Wednesday 1 January 2020

2019: also good for...

After a few posts celebrating the birding highlights of 2019 it's important to say my eyes remained open to non-avian subjects too. The search for exotic butterflies, dragonflies and reptiles normally has to wait until the spring but a period of unseasonably warm weather in February made 2019 slightly different. Reports of multiple Large Tortoiseshell butterflies on Portland saw me head down there to see my first. Subsequently some doubt has been cast on their provenance, but the one I saw in Tout Quarry was still spectacular. The warm weather early in the year also brought the local Adder population out of hibernation and afforded the rare opportunity to witness the 'dance' of rival males.
Male Adders at Swineham
The first time I had witnessed this behaviour
The Adder dance was an impressive spectacle
A Grass Snake kept company with the Adders
Large Tortoiseshell, Tout Quarry, Portland, 27th February
A Hummingbird Hawkmoth also enjoyed the warmth of Tout Quarry at the end of February
I still have a handful of British dragonflies and damselflies left to see in Britain so made the effort in the summer to see one of the more spectacular, Brilliant Emerald, at one of its known sites in neighbouring Hampshire. This proved tougher than expected, with one individual showing briefly early morning before being seemingly displaced by the similar but more numerous Downy Emerald. My only other dragonfly 'tick' of 2019 came in the form of a female Vagrant Emperor, which I jammed in on Portland thanks to a kindly gent who stood watch over its roost site in the long grass next to the Obs quarry.
Brilliant Emerald in Hampshire
The green brilliance of the Brilliant Emerald became obvious in profile...
…compare with the darker-bodied Downy Emerald
A few years ago, Red-veined Darter would have been a major rarity in Dorset - it's now commonplace at Longham Lakes
Similarly, Southern Migrant Hawker was first recorded in Dorset last year but bred this year in Poole Harbour
Female Vagrant Emperor on Portland, 27th October
A few new moths visited by garden trap in Wareham, my favourite being the common but still stunning Burnished Brass. But the most impressive new moths of 2019 were both day fliers and required me to travel a little further afield. Not too far in the case of my first Broad-bordered Bee Hawkmoth which graced the pollinator garden at nearby RSPB Arne, but to the other end of the kingdom for my most spectacular moth of 2019: the Kentish Glory which I saw whilst on a family holiday in Speyside at Easter. The assistance of my excellent ex-colleague Tom Prescott was essential in this regard. Several other successful twilight trips were completed with James Lowen as part of his 'moth year', the book of which is now awaited with great anticipation.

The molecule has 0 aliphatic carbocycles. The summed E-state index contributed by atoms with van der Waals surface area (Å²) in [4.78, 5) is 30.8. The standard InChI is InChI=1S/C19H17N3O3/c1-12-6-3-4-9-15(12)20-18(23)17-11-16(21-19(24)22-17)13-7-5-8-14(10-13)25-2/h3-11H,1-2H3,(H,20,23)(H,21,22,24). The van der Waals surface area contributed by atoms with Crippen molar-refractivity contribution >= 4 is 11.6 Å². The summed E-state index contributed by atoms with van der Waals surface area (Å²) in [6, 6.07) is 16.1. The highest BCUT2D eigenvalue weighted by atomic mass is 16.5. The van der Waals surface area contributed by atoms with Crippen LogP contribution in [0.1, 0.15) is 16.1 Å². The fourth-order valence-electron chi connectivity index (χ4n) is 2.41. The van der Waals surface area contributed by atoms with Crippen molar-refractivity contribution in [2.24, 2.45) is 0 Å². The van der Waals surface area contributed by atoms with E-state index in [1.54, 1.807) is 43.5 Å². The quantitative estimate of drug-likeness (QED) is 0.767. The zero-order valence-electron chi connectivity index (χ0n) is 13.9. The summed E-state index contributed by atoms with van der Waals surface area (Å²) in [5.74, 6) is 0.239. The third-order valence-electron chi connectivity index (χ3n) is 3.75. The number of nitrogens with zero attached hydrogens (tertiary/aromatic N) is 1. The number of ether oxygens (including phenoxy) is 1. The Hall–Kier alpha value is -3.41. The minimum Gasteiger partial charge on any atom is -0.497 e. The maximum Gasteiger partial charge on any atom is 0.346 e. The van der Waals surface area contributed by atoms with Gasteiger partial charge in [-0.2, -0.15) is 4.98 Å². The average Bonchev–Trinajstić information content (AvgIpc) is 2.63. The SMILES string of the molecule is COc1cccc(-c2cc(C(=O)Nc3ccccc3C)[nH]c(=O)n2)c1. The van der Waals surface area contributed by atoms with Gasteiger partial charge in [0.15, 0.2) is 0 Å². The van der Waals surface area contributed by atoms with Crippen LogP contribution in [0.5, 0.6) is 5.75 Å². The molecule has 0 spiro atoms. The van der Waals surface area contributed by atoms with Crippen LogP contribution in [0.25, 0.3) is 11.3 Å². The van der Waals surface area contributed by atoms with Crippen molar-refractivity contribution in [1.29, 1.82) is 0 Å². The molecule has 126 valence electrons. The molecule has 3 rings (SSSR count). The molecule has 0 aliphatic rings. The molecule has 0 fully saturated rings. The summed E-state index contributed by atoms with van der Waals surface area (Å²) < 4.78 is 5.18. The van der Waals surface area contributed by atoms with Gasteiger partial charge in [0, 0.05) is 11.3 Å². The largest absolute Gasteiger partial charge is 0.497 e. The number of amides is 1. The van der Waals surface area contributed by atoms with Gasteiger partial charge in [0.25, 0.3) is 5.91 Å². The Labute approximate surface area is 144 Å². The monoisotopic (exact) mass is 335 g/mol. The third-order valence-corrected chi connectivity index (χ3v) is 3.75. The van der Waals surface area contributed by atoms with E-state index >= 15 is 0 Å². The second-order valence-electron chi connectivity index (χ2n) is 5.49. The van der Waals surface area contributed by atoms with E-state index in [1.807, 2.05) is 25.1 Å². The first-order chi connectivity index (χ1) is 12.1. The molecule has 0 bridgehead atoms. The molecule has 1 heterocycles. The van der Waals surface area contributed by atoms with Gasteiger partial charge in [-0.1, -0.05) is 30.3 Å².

Kentish Glory at Granish
This is a male
It never landed so I had to 'spray and pray' for sharp flight shots
A spectacular moth
Dingy Mocha was one of the highlights of a mass trapping session in Wareham Forest with James Lowen, Phil Saunders and the folks at Footprint Ecology
Burnished Brass graced the trap in my Wareham garden
A very dark Broad-bordered Bee Hawkmoth at Arne
Whilst in Speyside I also had high hopes of photographing Mountain Hare. Sadly the first one I saw was dead on the road - still warm from a recent hit and run. Happily, the ones son George and I watched bounding up the slopes of Cairngorm on an early morning trek a few days later were very much alive - the undoubted mammal highlight of 2019.
This Mountain Hare met a sad end on the road to Speyside
Mountain Hare, Cairngorm
A careful approach was needed to avoid them bolting up the steep incline
A wonderful habitat in which to see these animals
We made sure we were first up the mountain on the morning I took these pictures
Another first - George came with me up Cairngorm!
Adders at Swineham

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